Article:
If you have a dispute with a casino and wish to file a complaint, the first step is to call the TGO. The TGO is required to investigate all disputes involving at least $500. At the request of a patron, the TGO has the discretion to investigate any dispute involving less than $500. Once the TGO has been notified of a complaint, it has 30 days to investigate and render a decision on the matter. It is important that you contact the Tribal Gaming Office as soon as possible after the event in question. The earlier you file your complaint, the more effective the TGO can be in retrieving documents and surveillance records, gathering information, and conducting interviews to investigate your complaint.
If you are not satisfied with the results of the TGO investigation and decision, the Compact gives you the right to file a petition with the TGO requesting a review of the decision. The TGO may set a hearing on the matter or make its decision based solely upon its prior investigation. If your dispute involves an amount over $500, you also have the right to file a complaint in Tribal Court.
If a patron has an injury or property damage claim alleged to have occurred in a Class III casino, it may be handled by the Tribal Gaming Authority and the tribe’s risk management agent. Under Section 13 of the Arizona Tribal-State Gaming Compact, the tribe is required to have written procedures for tort claims which will be provided to a patron upon request. Any decision can be appealed to Tribal Court for a further review (Note: Arizona state courts do not have jurisdiction over incidents on tribal land). The Compact requires each tribe engaged in operating a Class III casino to maintain a minimum of $2 million in insurance for injury or property damage claims.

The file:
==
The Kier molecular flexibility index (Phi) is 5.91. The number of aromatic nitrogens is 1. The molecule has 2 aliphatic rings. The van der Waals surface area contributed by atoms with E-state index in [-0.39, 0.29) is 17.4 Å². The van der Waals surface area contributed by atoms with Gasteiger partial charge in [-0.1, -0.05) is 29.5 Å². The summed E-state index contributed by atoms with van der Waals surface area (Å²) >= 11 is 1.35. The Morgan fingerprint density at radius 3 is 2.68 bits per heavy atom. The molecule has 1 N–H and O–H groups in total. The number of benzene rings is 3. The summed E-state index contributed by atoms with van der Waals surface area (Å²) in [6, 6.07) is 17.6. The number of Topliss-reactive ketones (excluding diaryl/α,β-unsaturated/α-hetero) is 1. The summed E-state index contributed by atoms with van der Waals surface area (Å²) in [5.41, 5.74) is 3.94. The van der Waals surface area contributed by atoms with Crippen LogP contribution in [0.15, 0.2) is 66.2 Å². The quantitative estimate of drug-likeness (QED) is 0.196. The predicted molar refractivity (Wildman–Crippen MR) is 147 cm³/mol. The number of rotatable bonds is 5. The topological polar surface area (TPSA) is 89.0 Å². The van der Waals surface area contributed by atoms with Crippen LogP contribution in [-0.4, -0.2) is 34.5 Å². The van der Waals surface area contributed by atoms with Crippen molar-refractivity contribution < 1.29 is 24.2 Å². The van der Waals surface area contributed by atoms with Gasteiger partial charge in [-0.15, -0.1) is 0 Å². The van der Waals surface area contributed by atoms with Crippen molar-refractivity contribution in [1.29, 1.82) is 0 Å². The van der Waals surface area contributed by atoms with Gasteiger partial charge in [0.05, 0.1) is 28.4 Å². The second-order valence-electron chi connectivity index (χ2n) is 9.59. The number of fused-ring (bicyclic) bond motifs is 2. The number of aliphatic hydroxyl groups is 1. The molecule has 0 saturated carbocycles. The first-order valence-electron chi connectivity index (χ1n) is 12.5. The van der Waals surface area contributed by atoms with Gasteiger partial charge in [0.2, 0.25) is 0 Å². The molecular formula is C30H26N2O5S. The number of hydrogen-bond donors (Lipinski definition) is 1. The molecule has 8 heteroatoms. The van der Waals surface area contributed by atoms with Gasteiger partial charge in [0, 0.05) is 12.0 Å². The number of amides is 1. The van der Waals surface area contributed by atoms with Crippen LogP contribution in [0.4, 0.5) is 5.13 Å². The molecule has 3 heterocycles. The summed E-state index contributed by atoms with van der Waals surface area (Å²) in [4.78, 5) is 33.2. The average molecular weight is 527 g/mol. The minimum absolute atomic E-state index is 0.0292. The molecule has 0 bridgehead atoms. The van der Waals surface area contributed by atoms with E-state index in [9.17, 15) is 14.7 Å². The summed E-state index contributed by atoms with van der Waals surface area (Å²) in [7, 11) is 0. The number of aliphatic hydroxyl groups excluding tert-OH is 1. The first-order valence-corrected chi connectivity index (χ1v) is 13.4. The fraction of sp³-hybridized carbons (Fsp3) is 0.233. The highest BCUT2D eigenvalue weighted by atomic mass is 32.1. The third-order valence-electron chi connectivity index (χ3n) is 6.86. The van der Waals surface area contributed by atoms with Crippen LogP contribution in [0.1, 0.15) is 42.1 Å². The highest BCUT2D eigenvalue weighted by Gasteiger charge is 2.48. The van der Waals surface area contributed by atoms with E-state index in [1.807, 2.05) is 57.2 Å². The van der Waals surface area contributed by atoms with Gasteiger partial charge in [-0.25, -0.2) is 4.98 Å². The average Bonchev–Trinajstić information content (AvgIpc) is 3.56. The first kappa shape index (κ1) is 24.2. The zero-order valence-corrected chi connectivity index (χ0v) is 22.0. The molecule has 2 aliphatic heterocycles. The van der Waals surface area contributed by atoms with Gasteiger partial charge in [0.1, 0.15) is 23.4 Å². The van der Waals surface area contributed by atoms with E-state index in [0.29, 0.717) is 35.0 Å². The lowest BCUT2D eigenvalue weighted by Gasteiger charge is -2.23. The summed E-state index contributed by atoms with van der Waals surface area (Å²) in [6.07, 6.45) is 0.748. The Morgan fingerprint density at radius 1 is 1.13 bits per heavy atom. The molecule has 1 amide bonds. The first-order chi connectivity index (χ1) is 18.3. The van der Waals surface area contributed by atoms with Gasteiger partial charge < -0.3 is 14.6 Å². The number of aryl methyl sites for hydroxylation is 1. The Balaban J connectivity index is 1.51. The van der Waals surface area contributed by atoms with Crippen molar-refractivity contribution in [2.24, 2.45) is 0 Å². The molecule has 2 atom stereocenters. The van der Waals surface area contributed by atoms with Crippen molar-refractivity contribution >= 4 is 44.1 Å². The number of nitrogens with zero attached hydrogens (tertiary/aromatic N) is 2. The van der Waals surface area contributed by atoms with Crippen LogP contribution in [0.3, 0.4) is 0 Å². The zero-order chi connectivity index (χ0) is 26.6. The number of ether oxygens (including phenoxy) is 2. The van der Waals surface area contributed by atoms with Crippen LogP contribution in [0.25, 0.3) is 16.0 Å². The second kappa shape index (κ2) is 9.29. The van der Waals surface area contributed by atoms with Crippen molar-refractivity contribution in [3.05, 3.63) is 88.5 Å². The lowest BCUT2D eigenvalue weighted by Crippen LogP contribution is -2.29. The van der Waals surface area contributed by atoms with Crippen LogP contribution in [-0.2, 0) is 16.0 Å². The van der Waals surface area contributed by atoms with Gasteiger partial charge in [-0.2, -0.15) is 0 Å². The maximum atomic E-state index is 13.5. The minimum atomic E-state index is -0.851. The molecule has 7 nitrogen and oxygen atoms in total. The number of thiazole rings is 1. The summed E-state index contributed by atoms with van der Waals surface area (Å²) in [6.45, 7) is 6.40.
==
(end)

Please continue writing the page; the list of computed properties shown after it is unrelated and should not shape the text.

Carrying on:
All gaming activity involves risk and the outcome of any one play, or series of plays, is completely random. Payout percentages are over the expected life of a gaming device.
Class II: Payout percentages* are set solely by the tribe and any changes to them are approved by tribal regulators.
Class III: Per the Arizona Tribal-State Gaming Compact, minimum payout percentages for Class III gaming are set at 80 to 83 percent. This means that a machine must return 80 to 83 percent of wagers over the expected life of the machine. If at any time a Class III casino wishes to alter the payout percentage, it must receive approval from the respective Tribal Gaming Authority (TGA), and notify ADG of the change. The machines that have been changed must stay out of play until inspected by both ADG and the TGA to make sure it still is meeting all requirements.